Because they were creative, and courageous, they changed the existing paradigm. And this is important – you can overturn prevailing paradigms, you can change things. But in order to do that you have to have evidence, and a mechanism. Enough evidence, a solid explanatory mechanism, and people will accept what you say.

Which was a problem for Ignaz Semmelweiss. He had evidence, alright, but he lacked a mechanism. Semmelweiss worked in the Vienna General Hospital, where he was in charge of two maternity wards. Women would reputedly beg on their knees not to be admitted to Ward 1, where the mortality rate from puerperal fever was about 20 percent. In Ward 2, mortality was three or four percent. What caused the difference? In Ward 2 the women were looked after exclusively by midwives. In Ward 1, it was the doctors. What else were they doctors doing? They were doing autopsies in the morgue. And they would come from the morgue to the maternity ward, with their blood-spattered ties, and I hate to think what they had on their hands. Then they would do internal examinations on the women. Small wonder so many women died. Semmelweiss felt that the doctors’ actions were causing this spread of disease and said he wanted them to wash their hands before touching any of the women on his ward. Despite their affronted reactions he persisted, and he kept data. When those doctors washed their hands before doing their examinations, mortality rates dropped to around three percent.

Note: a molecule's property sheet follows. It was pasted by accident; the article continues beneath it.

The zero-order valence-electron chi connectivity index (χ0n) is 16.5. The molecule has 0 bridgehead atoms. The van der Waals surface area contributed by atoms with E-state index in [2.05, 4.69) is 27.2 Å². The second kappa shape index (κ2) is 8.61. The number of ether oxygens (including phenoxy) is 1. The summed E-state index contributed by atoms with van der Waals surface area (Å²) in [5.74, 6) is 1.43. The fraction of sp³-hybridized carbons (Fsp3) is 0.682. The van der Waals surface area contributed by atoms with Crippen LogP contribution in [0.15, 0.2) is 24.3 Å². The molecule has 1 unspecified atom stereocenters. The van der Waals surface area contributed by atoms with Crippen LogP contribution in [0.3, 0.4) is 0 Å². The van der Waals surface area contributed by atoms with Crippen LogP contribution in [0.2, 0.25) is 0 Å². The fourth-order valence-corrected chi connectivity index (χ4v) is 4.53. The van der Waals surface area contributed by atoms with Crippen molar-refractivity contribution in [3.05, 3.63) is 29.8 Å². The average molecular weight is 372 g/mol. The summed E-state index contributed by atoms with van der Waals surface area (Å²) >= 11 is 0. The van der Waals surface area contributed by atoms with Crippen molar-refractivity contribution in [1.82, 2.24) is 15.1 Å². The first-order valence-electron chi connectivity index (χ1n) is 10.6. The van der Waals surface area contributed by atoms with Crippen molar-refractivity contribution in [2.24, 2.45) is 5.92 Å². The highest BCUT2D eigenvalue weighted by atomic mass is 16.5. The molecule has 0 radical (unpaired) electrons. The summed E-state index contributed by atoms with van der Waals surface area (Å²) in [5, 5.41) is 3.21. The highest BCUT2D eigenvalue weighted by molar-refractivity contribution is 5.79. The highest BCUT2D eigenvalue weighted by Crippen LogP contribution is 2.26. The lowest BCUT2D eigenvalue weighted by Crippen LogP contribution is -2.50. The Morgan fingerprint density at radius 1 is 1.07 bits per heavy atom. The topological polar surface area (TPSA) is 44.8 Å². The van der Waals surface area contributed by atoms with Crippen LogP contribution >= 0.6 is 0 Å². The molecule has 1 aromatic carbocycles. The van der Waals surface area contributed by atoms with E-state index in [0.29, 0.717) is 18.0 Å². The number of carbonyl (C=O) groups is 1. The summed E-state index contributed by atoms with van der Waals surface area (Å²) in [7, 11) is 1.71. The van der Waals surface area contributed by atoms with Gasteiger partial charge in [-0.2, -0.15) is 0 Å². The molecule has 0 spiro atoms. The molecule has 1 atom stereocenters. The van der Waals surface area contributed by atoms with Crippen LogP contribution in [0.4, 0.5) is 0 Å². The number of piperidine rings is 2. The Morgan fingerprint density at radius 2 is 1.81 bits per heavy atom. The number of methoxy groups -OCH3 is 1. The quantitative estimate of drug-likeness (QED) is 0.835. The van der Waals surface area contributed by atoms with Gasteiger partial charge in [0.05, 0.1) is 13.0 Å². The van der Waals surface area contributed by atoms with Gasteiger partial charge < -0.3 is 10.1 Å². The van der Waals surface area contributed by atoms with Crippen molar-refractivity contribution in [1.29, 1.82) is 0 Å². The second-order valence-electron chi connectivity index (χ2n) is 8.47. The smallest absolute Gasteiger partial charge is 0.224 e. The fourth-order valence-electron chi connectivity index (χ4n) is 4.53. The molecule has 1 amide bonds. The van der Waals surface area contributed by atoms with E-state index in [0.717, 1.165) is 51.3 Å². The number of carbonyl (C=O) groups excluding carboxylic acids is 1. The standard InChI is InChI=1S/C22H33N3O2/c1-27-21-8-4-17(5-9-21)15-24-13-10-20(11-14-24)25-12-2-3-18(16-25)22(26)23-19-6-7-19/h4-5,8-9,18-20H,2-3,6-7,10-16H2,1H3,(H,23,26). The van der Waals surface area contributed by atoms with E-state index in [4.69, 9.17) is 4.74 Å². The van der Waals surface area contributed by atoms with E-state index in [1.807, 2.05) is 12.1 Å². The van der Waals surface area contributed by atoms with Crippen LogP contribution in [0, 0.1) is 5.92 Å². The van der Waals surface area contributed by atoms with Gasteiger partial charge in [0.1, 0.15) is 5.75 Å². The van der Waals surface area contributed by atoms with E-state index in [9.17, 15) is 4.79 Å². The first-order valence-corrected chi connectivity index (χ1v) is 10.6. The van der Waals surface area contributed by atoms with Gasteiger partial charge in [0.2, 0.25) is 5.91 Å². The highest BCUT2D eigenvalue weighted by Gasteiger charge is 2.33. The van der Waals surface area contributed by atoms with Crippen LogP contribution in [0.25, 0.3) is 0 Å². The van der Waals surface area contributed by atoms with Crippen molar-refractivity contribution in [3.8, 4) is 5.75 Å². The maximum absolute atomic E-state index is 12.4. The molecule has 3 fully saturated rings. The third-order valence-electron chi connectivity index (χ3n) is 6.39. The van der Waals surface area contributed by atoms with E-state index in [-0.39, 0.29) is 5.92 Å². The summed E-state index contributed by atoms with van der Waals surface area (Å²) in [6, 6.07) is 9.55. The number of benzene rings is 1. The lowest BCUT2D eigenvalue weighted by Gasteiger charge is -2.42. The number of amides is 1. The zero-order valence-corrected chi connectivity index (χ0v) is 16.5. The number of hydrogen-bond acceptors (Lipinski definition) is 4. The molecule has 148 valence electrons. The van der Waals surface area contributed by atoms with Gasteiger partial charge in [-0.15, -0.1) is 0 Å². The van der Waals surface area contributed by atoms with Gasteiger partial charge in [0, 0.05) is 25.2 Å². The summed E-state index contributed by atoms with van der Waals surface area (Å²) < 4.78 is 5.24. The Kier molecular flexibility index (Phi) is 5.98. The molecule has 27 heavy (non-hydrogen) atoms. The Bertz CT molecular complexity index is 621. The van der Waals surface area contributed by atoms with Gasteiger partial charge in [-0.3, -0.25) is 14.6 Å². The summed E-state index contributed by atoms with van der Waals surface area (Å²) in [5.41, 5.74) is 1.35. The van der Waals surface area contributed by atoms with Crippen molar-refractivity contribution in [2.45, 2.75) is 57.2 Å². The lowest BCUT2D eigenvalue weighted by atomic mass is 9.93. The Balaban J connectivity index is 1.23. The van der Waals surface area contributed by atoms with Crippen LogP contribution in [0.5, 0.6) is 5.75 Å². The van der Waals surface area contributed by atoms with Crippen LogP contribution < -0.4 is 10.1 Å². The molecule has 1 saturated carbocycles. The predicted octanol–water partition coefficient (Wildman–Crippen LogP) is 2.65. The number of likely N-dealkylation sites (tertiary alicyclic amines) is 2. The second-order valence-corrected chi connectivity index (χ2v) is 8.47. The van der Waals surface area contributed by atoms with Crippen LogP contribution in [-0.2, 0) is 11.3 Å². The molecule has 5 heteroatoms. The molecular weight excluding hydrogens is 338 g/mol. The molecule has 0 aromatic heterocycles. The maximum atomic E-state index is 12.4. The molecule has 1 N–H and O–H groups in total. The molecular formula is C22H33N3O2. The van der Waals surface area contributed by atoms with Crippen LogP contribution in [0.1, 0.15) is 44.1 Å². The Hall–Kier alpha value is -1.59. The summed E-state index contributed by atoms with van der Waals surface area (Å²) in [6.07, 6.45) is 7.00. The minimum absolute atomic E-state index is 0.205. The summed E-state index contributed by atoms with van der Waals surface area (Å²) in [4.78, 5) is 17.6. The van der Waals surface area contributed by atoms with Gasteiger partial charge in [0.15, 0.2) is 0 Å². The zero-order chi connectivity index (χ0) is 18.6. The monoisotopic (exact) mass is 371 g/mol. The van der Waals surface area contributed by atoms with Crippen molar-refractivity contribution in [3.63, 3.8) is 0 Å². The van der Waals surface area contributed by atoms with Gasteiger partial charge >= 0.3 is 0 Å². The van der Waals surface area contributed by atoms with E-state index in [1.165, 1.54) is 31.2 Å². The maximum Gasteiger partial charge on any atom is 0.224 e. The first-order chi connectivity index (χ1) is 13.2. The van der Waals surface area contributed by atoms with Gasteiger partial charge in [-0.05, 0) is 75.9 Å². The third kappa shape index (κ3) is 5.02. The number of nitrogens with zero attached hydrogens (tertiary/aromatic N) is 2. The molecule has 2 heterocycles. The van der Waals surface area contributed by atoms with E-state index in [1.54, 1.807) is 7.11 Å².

The trouble was that no-one knew how puerperal fever was being transmitted. They had this idea that disease was spread by miasmas – ‘bad airs’ – and although the germ theory of disease was gaining a bit of traction the idea that disease could be spread by the doctors’ clothes or on their hands still didn’t fit the prevailing dogma. Semmelweiss wasn’t particularly popular – he’d gone against the hospital hierarchy, and he’d done it in quite an abrasive way, so when he applied for a more senior position, he didn’t get it, and left the hospital soon after. He was in the unfortunate position of having data, but no mechanism, and the change in the prevailing mindset had to wait for the conclusive demonstration by Koch and Pasteur that it was single-celled organisms that actually caused disease.

Collaboration and connectedness

Scientists are part of society. They collaborate with each other, are connected to each other, and are connected to the wider world. Although there have been some really weird people that weren’t. Take Henry Cavendish – the Cavendish laboratory in Cambridge is named after him. He was a true eccentric. He did an enormous amount of science but published very little, and was quite reclusive – Cavendish just didn’t like talking with people. If you wanted to find out what he thought, you’d sidle up next to him at a meeting and ask the air, I wonder what Cavendish would think about so-and-so. If you were lucky, a disembodied voice over your shoulder would tell you what Cavendish thought. If you were unlucky, he’d flee the room.

But most scientists collaborate with each other. Even Newton, who was notoriously bad-tempered and unpleasant to people whom he regarded as less than his equal, recognised the importance of that collaboration. He wrote: “If I have seen further than others, it is because I have stood on the shoulders of giants.” Mind you, he may well have been making a veiled insult to Robert Hooke, to whom he was writing: Hooke was rather short.